An egg snack is served to her, and she laments the staffer’s forgetfulness. He should have eliminated the yellow.
Show business is demanding on A listers, but it expects just as much from their parents. While some resort to stringent diets, following in the footsteps of their famous kids, others escape to international spas and willingly endure a ‘detoxification’ that whips a few kilos off them in weeks.
For a select few, it’s about sticking to a devoted fitness routine, specially-curated meals and surviving an unrelenting trainer.
A conversation with Neetu Kapoor is enough to learn that she has worked hard towards encouraging a healthy lifestyle among her children. The role model discusses daughter Riddhima Kapoor Sahani, who is mother to a six-year-old. “She is so fit! Now, she encourages her daughter to adopt the same lifestyle,” Kapoor, 58, says.
Her husband, though, hasn’t been an easy student. Veteran actor Rishi Kapoor likes his drink and meats. Marrying the “always chubby” Rishi was a trigger to adopt an active lifestyle. Back in the day, when fitness hadn’t developed into a culture, Kapoor was mindful of including an hour of vigorous activity into her day. She experimented with Jane Fonda’s routines and even Zumba. On days when she couldn’t do much else, she’d ensure she had walked 10,000 steps.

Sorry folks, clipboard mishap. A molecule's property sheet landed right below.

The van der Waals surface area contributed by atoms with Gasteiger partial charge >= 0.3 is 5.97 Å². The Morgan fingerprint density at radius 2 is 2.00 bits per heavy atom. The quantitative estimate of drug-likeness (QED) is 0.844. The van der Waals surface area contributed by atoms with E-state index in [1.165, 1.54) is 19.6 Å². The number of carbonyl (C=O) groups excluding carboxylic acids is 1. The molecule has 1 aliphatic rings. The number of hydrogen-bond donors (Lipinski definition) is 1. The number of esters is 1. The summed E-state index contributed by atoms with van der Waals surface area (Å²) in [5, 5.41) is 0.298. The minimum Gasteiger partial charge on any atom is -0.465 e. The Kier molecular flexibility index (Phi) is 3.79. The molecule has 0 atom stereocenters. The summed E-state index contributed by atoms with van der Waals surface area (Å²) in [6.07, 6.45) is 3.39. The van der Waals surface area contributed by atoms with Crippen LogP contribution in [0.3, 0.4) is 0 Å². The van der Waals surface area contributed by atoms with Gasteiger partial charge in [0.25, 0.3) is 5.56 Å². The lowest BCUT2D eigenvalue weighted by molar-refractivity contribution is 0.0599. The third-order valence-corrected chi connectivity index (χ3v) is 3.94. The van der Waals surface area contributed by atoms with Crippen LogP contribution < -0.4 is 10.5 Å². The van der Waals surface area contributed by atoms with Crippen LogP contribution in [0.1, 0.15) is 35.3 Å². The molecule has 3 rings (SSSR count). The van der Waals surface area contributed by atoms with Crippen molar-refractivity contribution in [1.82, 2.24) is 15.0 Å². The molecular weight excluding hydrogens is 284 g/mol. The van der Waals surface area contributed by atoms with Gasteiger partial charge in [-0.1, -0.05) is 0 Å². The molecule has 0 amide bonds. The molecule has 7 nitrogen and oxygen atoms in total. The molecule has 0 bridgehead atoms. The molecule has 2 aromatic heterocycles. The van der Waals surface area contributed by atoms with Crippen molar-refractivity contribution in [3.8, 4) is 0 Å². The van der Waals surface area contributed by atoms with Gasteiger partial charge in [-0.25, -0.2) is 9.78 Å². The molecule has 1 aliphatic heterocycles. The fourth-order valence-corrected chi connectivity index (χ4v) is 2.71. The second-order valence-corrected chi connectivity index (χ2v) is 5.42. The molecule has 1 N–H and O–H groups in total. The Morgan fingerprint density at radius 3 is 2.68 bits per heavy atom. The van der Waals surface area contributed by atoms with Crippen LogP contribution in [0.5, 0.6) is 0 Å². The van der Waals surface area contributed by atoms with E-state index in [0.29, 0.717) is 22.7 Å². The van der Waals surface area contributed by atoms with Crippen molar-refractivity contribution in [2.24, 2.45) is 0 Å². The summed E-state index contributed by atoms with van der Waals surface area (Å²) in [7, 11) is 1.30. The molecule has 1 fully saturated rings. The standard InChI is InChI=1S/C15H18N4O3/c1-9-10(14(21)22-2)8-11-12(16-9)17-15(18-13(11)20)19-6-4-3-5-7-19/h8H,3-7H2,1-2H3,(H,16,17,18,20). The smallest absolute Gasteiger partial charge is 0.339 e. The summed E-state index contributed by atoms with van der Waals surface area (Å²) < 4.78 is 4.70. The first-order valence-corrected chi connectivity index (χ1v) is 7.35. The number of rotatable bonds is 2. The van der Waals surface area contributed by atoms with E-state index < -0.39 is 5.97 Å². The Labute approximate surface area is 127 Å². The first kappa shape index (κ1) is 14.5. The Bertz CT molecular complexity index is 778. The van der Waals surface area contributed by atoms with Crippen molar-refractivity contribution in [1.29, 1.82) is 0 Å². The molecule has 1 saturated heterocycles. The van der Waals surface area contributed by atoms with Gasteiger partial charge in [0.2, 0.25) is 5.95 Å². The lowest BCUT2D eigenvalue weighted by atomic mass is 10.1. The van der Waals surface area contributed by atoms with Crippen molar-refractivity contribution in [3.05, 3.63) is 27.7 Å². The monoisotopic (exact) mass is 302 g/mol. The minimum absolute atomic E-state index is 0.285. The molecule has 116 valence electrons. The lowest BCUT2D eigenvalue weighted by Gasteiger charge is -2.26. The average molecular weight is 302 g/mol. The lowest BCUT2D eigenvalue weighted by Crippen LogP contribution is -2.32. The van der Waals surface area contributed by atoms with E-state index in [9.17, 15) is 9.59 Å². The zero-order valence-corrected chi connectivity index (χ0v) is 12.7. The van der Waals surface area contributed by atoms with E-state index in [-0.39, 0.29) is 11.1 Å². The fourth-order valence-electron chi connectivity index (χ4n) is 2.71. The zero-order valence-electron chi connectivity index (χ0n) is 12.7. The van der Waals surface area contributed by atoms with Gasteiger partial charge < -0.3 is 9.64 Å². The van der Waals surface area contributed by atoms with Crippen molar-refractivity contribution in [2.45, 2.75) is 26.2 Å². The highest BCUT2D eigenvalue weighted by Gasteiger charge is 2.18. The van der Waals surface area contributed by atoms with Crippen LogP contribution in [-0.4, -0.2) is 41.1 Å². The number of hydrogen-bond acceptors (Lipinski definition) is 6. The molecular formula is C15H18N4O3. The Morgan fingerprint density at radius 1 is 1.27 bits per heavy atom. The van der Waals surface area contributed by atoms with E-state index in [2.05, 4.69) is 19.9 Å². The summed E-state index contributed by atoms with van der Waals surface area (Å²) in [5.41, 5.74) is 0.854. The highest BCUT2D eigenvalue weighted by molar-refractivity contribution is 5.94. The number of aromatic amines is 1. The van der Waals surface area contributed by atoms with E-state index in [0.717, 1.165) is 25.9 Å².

Her slender frame is deceiving. Unlike Ranbir, who she says finds it “tough to gain kilos”, maintaining her weight has been a struggle. Ageing, she says, doesn’t make it any easier. “I’m not genetically slim, don’t have an athletic body and cannot eat all I like. Yet, if exercise is a constant in your life, you will get fitter by the year.”
A tweak in diet has played a vital part in keeping her in shape. “Rishi and I eat the same home-cooked food, which is always healthy. Of course, when he goes out, he goes berserk and is never sensible with ordering. But at home, I control what he eats,” she says. On a dinner out, she is likely to pick a light wonton soup or stir fried vegetables. “If I’m headed for a big party, I eat at home before I leave. Even if I’ve not eaten, I return home and have biscuits and nuts. At a big wedding with a buffet, you’ll never see me with a plate.” While Kapoor stays away from oily fare, she does have a weak spot for sweets – caramel pudding in particular and chocolates. A city-based chocolatier is on call to deliver specially-curated dark chocolates. Ask her how often she indulges in them, and she says, “Two pieces every night.”
High-intensity plyometric work dominated by exercises on suspension trainers. Stability work is another dominant aspect.
50 TRX knee-tucks in 1 minute
Kick boxing, because it helps her vent frustration
“To all new mothers, I’ll I say it’s essential to lose the weight you put on during pregnancy, within a year.”
Ladies’ lunches, no thank you
Soni Razdan, 60, describes her fitness journey as a relentless search for the “right form of Yoga”. There have been times she has fallen asleep in the midst of a session, especially the traditional sort that lacks tempo. This isn’t surprising given that as a child, she had rather upbeat interests. Aside for training in ballet for 11 years and harbouring an interest in modern jazz, Razdan is also an active swimmer.